A recent study by researchers at the University of Basel in Switzerland has found that your facial expressions may lead to your social exclusion. The researchers explored how and why we take cues from others’ appearances to rationalize the way in which we interact or socialize with them.

The researchers constructed several studies to find out if people consider facial cues as a reason for social exclusion. They found that most people justified ostracizing someone if their facial features were perceived as cold and incompetent. Social exclusions often have a considerable effect on the person facing it and also at times affect third-party observers, leading to bullying and ostracism with the aim to hurt the victims.

While these activities are deemed unjustified, some feel that social exclusion is fair as in many cases groups are more likely to ostracize people who cause trouble or arguments in order to restore the harmony of their group, the study found.

"Our results suggest that the first impression a person makes can also influence moral judgments that would actually call for objectivity," Selma Rudert, the leader researcher, explained. These impressions can have far-reaching consequences in terms of how people behave in social exclusion situations. "It is conceivable that a cold and incompetent looking victim of exclusion would get less support or, in the worst case, bystanders may even actively join the ostracizing group — all based on one glance at the face of the victim," she added.

The study asked participants to evaluate a scenario in which a group decided to ostracize someone. While there was no reason given for the social exclusion, participants were shown pictures with facial expressions manipulated using a statistical model. The features were either adjusted to look friendly or to look cold, and competent or incompetent. Based on this, the participants had to evaluate the group's decision. The participants stated that it was fair for the group to exclude someone who looked both cold and incompetent.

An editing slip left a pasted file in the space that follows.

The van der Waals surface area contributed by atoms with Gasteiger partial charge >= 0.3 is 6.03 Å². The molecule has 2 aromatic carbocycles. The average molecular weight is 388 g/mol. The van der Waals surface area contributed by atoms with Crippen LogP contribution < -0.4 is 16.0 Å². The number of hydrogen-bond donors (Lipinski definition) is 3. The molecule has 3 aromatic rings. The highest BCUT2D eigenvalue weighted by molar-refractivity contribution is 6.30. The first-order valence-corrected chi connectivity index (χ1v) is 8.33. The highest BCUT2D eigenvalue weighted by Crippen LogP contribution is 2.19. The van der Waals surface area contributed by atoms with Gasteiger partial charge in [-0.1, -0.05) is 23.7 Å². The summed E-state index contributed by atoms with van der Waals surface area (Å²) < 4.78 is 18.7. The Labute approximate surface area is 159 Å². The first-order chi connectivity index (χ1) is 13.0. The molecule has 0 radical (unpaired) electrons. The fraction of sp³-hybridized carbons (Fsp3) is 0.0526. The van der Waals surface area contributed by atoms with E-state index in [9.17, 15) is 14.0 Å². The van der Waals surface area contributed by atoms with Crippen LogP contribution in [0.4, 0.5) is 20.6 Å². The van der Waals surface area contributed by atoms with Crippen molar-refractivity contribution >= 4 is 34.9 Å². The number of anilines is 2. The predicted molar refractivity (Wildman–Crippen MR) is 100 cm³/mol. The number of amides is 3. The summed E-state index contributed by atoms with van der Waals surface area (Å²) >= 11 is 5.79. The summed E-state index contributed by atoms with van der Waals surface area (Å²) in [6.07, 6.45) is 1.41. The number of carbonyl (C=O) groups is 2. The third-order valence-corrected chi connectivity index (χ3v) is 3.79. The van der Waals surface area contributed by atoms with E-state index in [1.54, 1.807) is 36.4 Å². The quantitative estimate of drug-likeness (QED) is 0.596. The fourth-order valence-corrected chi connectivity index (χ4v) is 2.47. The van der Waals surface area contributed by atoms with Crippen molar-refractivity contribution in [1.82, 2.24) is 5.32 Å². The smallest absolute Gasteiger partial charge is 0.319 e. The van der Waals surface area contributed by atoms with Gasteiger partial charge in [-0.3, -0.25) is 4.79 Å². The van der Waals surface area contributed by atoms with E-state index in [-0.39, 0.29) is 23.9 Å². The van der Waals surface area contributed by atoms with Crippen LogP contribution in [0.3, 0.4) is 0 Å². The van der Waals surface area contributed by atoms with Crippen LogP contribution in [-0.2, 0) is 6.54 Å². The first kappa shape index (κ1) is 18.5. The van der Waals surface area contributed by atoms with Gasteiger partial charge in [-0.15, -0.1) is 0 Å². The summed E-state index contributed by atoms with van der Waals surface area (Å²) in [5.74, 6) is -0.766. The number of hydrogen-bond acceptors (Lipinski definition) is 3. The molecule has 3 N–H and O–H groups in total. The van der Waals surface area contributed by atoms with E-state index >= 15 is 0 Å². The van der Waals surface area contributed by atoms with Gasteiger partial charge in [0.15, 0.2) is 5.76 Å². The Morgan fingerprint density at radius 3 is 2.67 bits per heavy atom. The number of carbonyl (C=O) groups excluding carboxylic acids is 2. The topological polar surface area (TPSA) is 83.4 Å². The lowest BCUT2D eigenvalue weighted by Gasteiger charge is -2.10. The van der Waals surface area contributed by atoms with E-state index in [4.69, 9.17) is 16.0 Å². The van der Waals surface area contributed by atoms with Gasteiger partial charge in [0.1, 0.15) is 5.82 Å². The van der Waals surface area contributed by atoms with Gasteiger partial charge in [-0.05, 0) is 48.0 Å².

"Individuals tend to exclude people from a groups who they perceive as troublemakers or selfish in order to restore the harmony and the cohesion of their group," Rudert reportedly said. "Since individuals make use facial features of others for their moral judgments, people whose faces appear both cold and incompetent might be more likely to be perceived as such troublemakers — and consequently, individuals judge it as more acceptable to exclude them."

However, the study does not find any evidence for any relation between facial features and personality traits. But appearances can be deceptive, and individuals might often let them guide their judgment.